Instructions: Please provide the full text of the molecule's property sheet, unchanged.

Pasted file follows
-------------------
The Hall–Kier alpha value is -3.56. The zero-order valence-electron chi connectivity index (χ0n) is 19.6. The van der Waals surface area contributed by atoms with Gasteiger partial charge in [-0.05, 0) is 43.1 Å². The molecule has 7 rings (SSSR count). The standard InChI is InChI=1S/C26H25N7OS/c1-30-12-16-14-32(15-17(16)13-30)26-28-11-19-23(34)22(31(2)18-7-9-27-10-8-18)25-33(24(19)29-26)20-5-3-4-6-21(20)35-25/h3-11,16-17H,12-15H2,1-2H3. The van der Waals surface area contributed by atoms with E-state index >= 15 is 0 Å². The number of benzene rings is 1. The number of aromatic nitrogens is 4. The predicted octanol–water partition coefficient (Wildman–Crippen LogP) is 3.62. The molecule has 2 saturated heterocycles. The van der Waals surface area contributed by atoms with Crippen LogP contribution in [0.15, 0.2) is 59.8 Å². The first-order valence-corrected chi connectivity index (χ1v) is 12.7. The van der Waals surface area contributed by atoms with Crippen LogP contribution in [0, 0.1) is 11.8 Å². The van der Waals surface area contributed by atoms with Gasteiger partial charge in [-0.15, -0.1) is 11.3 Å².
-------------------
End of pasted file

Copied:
The Hall–Kier alpha value is -3.56. The zero-order valence-electron chi connectivity index (χ0n) is 19.6. The van der Waals surface area contributed by atoms with Gasteiger partial charge in [-0.05, 0) is 43.1 Å². The molecule has 7 rings (SSSR count). The standard InChI is InChI=1S/C26H25N7OS/c1-30-12-16-14-32(15-17(16)13-30)26-28-11-19-23(34)22(31(2)18-7-9-27-10-8-18)25-33(24(19)29-26)20-5-3-4-6-21(20)35-25/h3-11,16-17H,12-15H2,1-2H3. The van der Waals surface area contributed by atoms with E-state index >= 15 is 0 Å². The number of benzene rings is 1. The number of aromatic nitrogens is 4. The predicted octanol–water partition coefficient (Wildman–Crippen LogP) is 3.62. The molecule has 2 saturated heterocycles. The van der Waals surface area contributed by atoms with Crippen LogP contribution in [0.15, 0.2) is 59.8 Å². The first-order valence-corrected chi connectivity index (χ1v) is 12.7. The van der Waals surface area contributed by atoms with Crippen LogP contribution in [0, 0.1) is 11.8 Å². The van der Waals surface area contributed by atoms with Gasteiger partial charge in [-0.15, -0.1) is 11.3 Å².